Sunday, November 10, 2013

Our Citizenship is in Heaven

Our Citizenship is in heaven

Philippians 3:7-17
But what things were gain to me, these I have counted loss for Christ. Yet indeed I also count all things loss for the excellence of the knowledge of Christ Jesus my Lord, for whom I have suffered the loss of all things, and count them as rubbish, that I may gain Christ and be found in Him, not having my own righteousness, which is from the law, but that which is through faith in Christ, the righteousness which is from God by faith; that I may know Him and the power of His resurrection, and the fellowship of His sufferings, being conformed to His death, if, by any means, I may attain to the resurrection from the dead. Not that I have already attained, or am already perfected; but I press on, that I may lay hold of that for which Christ Jesus has also laid hold of me. Brethren, I do not count myself to have apprehended; but one thing I do, forgetting those things which are behind and reaching forward to those things which are ahead, I press toward the goal for the prize of the upward call of God in Christ Jesus. Therefore let us, as many as are mature, have this mind; and if in anything you think otherwise, God will reveal even this to you. Nevertheless, to the degree that we have already attained, let us walk by the same rule, let us be of the same mind. Brethren, join in following my example, and note those who so walk, as you have us for a pattern
Philippians 3:20-21.
For our citizenship is in heaven, from which we also eagerly wait for the Saviour, the Lord Jesus Christ, who will transform our lowly body that it may be conformed to His glorious body, according to the working by which He is able even to subdue all things to Himself.” (NKJV)

One second after his conversion, Paul laid aside all confidence in rite, race, religion, reputation and human righteousness. He now possessed God’s righteousness. Earlier in the Chapter he had listed what he set aside for Christ’s sake. Now let us see what he gained in return

1. He gained a new knowledge (3;7-8)

2. He gained a new righteousness (3:9)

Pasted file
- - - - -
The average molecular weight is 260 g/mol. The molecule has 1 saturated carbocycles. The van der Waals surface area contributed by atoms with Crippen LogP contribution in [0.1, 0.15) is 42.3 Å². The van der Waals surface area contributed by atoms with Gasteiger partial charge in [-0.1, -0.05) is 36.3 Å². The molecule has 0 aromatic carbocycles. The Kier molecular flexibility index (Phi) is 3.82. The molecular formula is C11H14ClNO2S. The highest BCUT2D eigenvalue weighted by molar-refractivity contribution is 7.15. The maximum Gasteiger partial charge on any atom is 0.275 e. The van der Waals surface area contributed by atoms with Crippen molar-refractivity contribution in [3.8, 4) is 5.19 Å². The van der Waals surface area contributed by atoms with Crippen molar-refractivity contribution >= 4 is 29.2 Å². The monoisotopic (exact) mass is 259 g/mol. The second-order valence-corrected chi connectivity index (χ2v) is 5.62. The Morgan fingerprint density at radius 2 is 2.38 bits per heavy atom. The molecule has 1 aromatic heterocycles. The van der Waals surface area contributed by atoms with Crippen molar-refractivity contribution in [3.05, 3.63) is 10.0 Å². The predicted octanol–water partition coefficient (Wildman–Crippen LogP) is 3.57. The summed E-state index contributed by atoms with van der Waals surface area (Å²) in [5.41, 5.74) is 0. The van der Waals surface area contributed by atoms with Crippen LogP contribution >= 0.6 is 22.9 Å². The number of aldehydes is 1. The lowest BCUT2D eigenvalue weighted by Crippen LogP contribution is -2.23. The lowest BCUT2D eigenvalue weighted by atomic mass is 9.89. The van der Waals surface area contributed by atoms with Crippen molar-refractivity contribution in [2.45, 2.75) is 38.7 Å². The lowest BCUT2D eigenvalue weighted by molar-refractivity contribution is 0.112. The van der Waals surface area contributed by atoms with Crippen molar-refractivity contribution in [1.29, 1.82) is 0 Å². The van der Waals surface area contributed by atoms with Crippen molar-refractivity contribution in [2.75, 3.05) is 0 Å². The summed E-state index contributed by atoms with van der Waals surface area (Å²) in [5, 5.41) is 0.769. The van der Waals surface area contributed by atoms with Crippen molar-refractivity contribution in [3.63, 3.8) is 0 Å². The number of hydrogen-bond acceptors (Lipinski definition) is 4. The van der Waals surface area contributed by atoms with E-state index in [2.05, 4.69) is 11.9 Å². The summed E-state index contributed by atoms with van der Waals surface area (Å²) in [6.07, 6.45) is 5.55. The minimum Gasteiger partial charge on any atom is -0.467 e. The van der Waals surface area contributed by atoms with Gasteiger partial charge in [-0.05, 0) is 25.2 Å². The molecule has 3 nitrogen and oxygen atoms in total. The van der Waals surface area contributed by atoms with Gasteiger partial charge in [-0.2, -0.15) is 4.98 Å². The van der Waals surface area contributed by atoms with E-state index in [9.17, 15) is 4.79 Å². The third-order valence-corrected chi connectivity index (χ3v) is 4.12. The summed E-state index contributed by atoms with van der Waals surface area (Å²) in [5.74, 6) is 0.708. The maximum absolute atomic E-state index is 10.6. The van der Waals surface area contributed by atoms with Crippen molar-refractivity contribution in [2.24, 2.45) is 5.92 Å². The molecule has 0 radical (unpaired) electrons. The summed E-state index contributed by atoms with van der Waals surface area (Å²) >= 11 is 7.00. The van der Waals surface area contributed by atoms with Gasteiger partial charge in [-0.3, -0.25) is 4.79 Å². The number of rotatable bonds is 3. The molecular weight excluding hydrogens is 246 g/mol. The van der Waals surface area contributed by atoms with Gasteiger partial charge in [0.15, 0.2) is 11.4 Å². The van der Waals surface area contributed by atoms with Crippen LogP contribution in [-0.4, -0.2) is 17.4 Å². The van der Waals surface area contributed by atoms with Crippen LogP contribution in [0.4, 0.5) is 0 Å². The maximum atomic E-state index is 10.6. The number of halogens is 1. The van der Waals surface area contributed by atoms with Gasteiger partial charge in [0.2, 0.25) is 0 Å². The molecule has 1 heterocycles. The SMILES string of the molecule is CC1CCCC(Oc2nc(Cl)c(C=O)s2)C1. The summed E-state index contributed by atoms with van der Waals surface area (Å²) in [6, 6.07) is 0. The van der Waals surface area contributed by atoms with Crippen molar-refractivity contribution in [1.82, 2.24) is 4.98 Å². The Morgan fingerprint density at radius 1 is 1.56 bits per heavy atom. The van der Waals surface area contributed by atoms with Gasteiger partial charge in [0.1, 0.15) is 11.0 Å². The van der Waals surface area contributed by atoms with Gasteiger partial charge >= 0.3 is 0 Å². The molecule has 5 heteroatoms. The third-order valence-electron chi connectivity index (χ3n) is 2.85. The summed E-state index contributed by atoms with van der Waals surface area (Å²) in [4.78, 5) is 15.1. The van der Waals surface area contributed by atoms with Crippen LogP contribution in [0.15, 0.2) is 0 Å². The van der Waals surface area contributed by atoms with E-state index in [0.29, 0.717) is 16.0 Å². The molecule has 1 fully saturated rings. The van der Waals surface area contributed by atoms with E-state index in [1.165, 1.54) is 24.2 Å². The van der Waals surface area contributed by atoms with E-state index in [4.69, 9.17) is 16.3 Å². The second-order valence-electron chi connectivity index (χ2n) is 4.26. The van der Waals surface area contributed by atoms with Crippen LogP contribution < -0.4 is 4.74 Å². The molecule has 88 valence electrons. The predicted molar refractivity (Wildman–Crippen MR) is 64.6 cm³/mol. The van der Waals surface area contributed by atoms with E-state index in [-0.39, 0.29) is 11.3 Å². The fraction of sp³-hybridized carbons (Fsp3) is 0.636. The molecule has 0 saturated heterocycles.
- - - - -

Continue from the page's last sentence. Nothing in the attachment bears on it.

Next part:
3. He gained a new power (3:10)  

One thing about this verse (verse 10) is that far too many Christians are excited about the implications of the first half of this famous verse but show little interest in the last part. But it must be kept in mind that there is no power of the resurrection without the fellowship of the suffering. These go hand –in- hand. To know Christ in this manner has been the goal of all godly believers throughout history. Ready testimonies that quickly come to mind are those of 
  • Moses – Exodus 33;13
  • David – Psalm 42:-2;  63:1-2
  • Philip  - John 6:3-5; 8:17

4. He gained a new goal (3:11-17) 

Paul began by saying; “Not as though I had already attained, either were already perfect” (verse 12). The perfection he would have at the future resurrection was not yet attained, as he still had a sin nature, a sinful body, and was only too aware of the need for further spiritual progress.
In stating that he was not already perfect, the apostle Paul used a Greek word meaning “to reach a goal or fulfill a purpose”. What Paul said here is this: “I did not attain perfection by a single act in the past, I was not perfected in the past and still am not perfect now, but it is a continual exercise of my life to pursue perfection in the hope that I may apprehend or seize or make my own, that for which I have been seized by Christ”. In other words, it was his desire to achieve perfection in the sense of fulfilling God’s purpose in his life.